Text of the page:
Potty training takes time, patience, consistency, potty clean up sprays and a lot of paper towels. There are many approaches to potty training and throughout my years of working with countless families introducing puppies into their homes, I’ve taken the best of the best, as well as personal experiences, to make a full-proof potty routine. Keep in mind, mistakes will still happen, but this will help minimize the mistakes that don’t help us progress in our training.
This method is VERY strict and can be down-right gross so hopefully, you have a small breed or 2-month old puppy. Trust me, if you stick with this, your puppy will be able to hold its potty anywhere from 12 – 16 hours (if needed, but I don’t have them do that on a regular basis) once they are full-grown. If you have a stubborn puppy that is consistently having issues in the kennel or house if they were taught to go on potty pads and you want to wean them off, or perhaps you’ve adopted an older dog that wasn’t potty trained then this approach should help.
1. Remove Absorbent Surfaces
Remove all potty pads, rugs, and carpets in the home if possible. Don’t leave anything absorbent on the floor. Many people utilize potty pads in the beginning either for convenience or because they think the puppy will naturally use the pads which can be hit or miss. Either way, you don’t want them thinking they can go inside the home as that’s going against what we’re trying to teach them.
If you’ve been using pads, expect your puppy to have mistakes in that general area once you remove them as they already have an association with that area. Once you’ve taken pads out the equation I recommend placing something over the area and take up a bit more space than the pad so that the puppy cannot get to the spot. Be sure to keep an eye on your puppy and should you notice they are sniffing near the area, pick them up and take them out or do what I mention later in this article.
Also, puppies don’t differentiate between potty pads and rugs. As they explore the home all they notice is that part of the floor is absorbent, much like grass, so they think that’s where they’re supposed to go, but your rugs and carpets are also soft and absorbent…I’ve seen some homes cover their rugs or carpets with plastic to help protect them, this is fine and will help prevent them from being ruined. Ideally, you’d want to remove these things before you bring the puppy home as once they’ve designated a spot for potty, it can be a little bit of time before they learn otherwise.
2. Buy A Kennel
Next thing you’ll want to buy is a kennel. The kennel is key when potty training and not utilizing one will put you at a great disadvantage. Unfortunately, in some cases, we’ll get things like separation anxiety, but that’s not what this article is about. For kennel size, I suggest buying one that your puppy will grow into unless you don’t mind going through 3 – 4 sizes of kennels as your puppy grows.
If you bought a German Shepherd puppy then I would go with a 42inch kennel for example. We wouldn’t give the puppy the whole space in the kennel as they will potty in one section and be able to stay away from it due to the size of the cage. You want to condense the size down so that it’s just big enough for them to go in, turn around and lay down. Most large kennels come with a divider to help with this. If you do not have a divider then you can purchase one separately or use totes or boxes to help take up the extra space.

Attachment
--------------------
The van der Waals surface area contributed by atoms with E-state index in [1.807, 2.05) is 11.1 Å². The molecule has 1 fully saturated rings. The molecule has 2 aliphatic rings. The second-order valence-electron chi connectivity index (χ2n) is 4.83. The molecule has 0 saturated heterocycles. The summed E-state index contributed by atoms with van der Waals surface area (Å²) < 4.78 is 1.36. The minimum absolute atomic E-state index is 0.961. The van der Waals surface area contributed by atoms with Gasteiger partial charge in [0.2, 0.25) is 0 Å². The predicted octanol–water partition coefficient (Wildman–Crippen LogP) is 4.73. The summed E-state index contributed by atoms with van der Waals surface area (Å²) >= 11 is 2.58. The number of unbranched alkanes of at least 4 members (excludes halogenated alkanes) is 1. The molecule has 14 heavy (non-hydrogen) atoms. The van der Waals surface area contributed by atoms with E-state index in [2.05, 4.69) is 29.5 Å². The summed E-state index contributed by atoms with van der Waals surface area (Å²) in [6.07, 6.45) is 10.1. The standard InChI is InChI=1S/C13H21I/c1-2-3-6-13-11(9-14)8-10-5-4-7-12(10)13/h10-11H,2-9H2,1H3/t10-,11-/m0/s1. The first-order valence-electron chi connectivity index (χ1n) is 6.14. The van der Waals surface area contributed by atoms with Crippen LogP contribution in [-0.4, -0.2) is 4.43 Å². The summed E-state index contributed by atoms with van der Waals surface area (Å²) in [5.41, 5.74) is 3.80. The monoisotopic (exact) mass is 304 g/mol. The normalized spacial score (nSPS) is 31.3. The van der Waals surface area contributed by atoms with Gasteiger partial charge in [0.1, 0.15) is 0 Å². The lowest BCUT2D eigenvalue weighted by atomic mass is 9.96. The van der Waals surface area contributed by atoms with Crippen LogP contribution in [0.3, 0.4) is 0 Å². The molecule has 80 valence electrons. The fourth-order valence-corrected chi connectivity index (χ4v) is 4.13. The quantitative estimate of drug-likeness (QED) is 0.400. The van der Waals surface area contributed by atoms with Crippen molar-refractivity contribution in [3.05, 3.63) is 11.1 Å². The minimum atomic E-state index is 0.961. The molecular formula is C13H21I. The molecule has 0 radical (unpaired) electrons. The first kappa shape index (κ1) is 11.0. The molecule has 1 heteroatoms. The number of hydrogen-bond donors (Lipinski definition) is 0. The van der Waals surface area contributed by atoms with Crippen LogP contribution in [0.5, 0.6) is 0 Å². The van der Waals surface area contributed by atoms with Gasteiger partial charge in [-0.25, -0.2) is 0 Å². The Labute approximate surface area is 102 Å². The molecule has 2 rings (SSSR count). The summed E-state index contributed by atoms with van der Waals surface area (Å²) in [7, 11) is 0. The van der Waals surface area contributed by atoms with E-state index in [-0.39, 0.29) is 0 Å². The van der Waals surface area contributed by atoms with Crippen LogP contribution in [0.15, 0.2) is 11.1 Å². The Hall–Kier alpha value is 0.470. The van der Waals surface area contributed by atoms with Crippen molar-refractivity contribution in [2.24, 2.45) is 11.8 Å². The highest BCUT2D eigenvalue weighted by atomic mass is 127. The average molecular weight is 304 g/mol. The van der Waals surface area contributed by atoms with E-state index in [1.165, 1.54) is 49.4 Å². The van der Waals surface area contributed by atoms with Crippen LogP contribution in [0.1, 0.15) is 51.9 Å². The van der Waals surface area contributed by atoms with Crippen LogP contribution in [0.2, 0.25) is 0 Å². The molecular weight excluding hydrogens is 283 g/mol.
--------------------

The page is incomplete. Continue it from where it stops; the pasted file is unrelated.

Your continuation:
I also use totes and boxes to reinforce the separation gate as puppies can learn to knock them over. Keep in mind that your puppy will have potty mistakes so don’t put anything you don’t want to get messy and also be mindful of your pup’s chewing behaviors as they can tear up cardboard.
I play it by ear in regards to putting beds or blankets in the kennel to make it more comfortable for them to lie down. For those that want to do so, I suggest using a white or very light colored blanket/towel so that we can see if the puppy is having accidents in the kennel when you’re gone or overnight. Many people think that they’re puppy is holding it when they are actually going in the kennel, but the bedding absorbs and hides the mistakes.
Every time I remove the puppy, I’ll check the bedding for any yellow spots. If I see that there are spots each time I take them out or every time in the morning then I will remove the bedding as it is working against us. If it’s an occasional mistake here and there I’ll let it slide, but if it’s happening over the course of months, you’ll want to remove the bedding.
An important component to potty training (or any training really) is having an aversive. This is what will deter the dog from doing what we don’t want it to do. If there is a blanket in the cage, it absorbs the pee, which doesn’t deter the puppy from repeating the behavior. However, if there is nothing to absorb the pee then they have to sit next to the puddle until the next time you let them out which is very uncomfortable.
3. Establish A Schedule
A key factor to effective potty training is to set up a schedule, regardless of your dog’s age. Whether it is full-grown or just a pup, you have to start somewhere. You can’t expect your dog to take the initiative on training itself to go outside.